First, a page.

Agreement on the Conservation of Albatrosses and Petrels

Mid-air attack on a Black-browed Albatross fledgling by skuas and giant petrels at Bird Island

Having developed from egg to fledgling over the last seven to eight months, the Black-browed Thalassarche melanophris and Grey-headed T. chrysostoma Albatross chicks at Bird Island, South Georgia (Islas Georgias del Sur)* have been departing recently on their inaugural flights over the Southern Ocean.  It is rare to see the precise moments of their first flights, but albatross zoological field assistant Lucy Quinn witnessed just such an event from one of the colonies near the research station, where the albatross populations have been monitored for more than 30 years.  She reports to ACAP Latest News:

"The first flight of one Black-browed Albatross fledgling was ungainly and, unfortunately, was to be its last.  It was not flying particularly strongly, flapping rapidly just to stay airborne, but was at least heading out to sea. However, within 10 seconds of take-off two Subantarctic Skuas Catharacta antarcticus appeared (based on their degree of coordination they were likely a pair), and took it in turns to harass the fledgling and peck at its back.  They were quickly joined in flight by three Northern Giant Petrels Macronectes halli.  Apparently trying to escape, the fledgling turned back towards land.  As the skuas continued to harass the albatross from above, one of the giant petrels came from below to seize its tail, eventually downing the bird.  The giant petrels landed, followed closely by the skuas.  In total, the entire predation event took less than six minutes from the time the chick left its nest.  The giant petrels then killed and consumed the fledgling.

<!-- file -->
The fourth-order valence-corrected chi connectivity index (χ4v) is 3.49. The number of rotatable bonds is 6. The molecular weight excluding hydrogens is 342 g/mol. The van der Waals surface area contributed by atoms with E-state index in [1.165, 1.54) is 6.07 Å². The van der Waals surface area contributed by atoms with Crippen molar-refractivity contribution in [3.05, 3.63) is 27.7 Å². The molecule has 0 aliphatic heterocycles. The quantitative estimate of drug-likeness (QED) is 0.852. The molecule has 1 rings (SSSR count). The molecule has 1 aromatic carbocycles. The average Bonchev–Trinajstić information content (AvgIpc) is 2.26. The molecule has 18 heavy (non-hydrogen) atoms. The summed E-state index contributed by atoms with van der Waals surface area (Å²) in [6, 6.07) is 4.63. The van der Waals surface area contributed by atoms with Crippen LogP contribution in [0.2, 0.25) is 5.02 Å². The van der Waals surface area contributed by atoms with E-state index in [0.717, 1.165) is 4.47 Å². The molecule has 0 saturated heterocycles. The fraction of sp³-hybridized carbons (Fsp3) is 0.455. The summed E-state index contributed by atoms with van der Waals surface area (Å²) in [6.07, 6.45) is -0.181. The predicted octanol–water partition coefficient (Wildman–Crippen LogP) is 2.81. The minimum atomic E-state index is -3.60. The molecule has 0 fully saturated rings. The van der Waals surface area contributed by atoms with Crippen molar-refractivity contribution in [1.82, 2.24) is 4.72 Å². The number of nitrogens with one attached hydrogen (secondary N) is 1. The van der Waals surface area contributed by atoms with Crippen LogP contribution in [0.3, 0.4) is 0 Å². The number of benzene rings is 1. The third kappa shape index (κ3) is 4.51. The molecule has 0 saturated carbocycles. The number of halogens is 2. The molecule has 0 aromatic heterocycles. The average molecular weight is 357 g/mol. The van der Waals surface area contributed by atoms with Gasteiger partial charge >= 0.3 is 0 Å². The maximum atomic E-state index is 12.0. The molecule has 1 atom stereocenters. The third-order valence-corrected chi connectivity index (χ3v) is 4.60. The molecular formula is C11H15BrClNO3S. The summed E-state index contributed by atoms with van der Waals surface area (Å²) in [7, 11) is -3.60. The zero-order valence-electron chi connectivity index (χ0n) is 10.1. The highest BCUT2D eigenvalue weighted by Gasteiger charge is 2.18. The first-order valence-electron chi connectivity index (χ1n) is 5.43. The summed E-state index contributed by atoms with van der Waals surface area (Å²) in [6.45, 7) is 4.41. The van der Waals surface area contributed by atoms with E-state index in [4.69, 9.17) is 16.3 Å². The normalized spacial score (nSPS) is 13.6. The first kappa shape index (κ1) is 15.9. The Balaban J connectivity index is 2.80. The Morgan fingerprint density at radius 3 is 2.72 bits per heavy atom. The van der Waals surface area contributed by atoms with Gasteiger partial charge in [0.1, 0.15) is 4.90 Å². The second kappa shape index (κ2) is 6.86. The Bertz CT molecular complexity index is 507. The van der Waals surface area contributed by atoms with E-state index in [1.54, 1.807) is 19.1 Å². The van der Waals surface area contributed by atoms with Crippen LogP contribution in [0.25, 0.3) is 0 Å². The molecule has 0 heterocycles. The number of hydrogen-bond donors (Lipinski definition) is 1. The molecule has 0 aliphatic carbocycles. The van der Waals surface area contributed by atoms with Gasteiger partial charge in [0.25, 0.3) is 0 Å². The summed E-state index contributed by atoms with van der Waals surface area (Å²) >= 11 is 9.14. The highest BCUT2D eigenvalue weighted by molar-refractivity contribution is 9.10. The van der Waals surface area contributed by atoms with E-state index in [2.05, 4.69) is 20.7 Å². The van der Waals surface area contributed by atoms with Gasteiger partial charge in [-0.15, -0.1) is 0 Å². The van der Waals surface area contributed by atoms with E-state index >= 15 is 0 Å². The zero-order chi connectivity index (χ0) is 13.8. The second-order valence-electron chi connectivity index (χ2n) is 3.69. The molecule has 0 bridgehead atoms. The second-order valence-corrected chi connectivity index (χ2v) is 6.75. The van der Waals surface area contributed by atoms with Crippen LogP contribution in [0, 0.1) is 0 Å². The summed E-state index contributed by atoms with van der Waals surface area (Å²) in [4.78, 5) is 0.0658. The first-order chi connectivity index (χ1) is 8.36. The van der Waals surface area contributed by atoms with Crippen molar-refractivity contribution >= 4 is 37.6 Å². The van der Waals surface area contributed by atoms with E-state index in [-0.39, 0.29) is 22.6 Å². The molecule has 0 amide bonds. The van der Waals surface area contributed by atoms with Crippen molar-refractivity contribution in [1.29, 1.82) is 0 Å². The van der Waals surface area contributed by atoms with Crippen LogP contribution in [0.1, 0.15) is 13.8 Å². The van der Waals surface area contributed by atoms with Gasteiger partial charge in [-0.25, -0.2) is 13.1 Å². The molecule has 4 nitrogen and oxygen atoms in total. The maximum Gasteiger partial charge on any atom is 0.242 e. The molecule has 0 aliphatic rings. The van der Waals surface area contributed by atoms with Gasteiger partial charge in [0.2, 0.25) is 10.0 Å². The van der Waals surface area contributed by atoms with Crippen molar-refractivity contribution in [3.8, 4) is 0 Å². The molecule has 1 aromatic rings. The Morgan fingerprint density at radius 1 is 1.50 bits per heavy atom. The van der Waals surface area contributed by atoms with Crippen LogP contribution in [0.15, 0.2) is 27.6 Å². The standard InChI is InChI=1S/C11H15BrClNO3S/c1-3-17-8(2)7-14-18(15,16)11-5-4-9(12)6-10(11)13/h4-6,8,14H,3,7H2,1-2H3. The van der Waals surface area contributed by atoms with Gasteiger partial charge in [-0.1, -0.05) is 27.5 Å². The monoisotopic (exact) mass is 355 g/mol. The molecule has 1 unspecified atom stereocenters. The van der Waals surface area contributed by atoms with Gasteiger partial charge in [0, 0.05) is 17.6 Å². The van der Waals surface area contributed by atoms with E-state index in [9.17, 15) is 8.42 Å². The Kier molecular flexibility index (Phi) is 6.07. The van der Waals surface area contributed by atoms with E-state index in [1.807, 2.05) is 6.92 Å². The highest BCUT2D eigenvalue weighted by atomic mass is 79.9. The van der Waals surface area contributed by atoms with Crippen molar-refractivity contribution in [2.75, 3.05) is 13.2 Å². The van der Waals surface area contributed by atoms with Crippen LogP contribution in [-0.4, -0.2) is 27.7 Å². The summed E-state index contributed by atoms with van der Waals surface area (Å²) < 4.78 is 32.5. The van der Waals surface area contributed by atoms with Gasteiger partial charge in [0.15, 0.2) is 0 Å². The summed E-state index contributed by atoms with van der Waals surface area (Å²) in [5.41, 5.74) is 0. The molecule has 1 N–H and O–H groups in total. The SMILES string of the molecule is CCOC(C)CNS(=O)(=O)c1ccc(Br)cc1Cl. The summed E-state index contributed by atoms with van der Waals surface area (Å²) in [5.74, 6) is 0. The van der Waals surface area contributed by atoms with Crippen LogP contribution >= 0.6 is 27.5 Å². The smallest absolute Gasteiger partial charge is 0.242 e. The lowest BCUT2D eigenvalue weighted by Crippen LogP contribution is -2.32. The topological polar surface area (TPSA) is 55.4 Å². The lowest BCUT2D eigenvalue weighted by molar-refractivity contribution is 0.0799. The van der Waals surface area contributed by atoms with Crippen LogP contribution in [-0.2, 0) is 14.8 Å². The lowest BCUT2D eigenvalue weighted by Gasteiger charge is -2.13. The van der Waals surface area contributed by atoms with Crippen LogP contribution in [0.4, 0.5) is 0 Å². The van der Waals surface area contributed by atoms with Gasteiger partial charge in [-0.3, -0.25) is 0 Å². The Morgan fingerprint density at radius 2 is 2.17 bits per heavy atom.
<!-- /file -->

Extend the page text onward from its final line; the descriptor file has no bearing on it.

A Black-browed Albatross chick close to fledging in a study colony on Bird Island, photograph by Lucy Quinn

A Subantarctic Skua feeds on the carcass of an albatross chick on Bird Island, photograph by Lucy Quinn

Giant petrels are the main predators of albatross chicks on Bird Island around the time of fledging, photograph by Alastair Wilson 

Another fledgling was seen being harried in flight later the same day.  This behaviour has not been reported before at Bird Island and begs the question as to how many albatross chicks are depredated shortly after fledging, either on their first flight or close to land before their flying skills are well developed."

With thanks to Andy Wood.

Lucy Quinn, British Antarctic Survey, Cambridge, United Kingdom, 17 May 2015

*A dispute exists between the Governments of Argentina and the United Kingdom of Great Britain and Northern Ireland concerning sovereignty over the Falkland Islands (Islas Malvinas), South Georgia and the South Sandwich Islands (Islas Georgias del Sur y Islas Sandwich del Sur) and the surrounding maritime areas.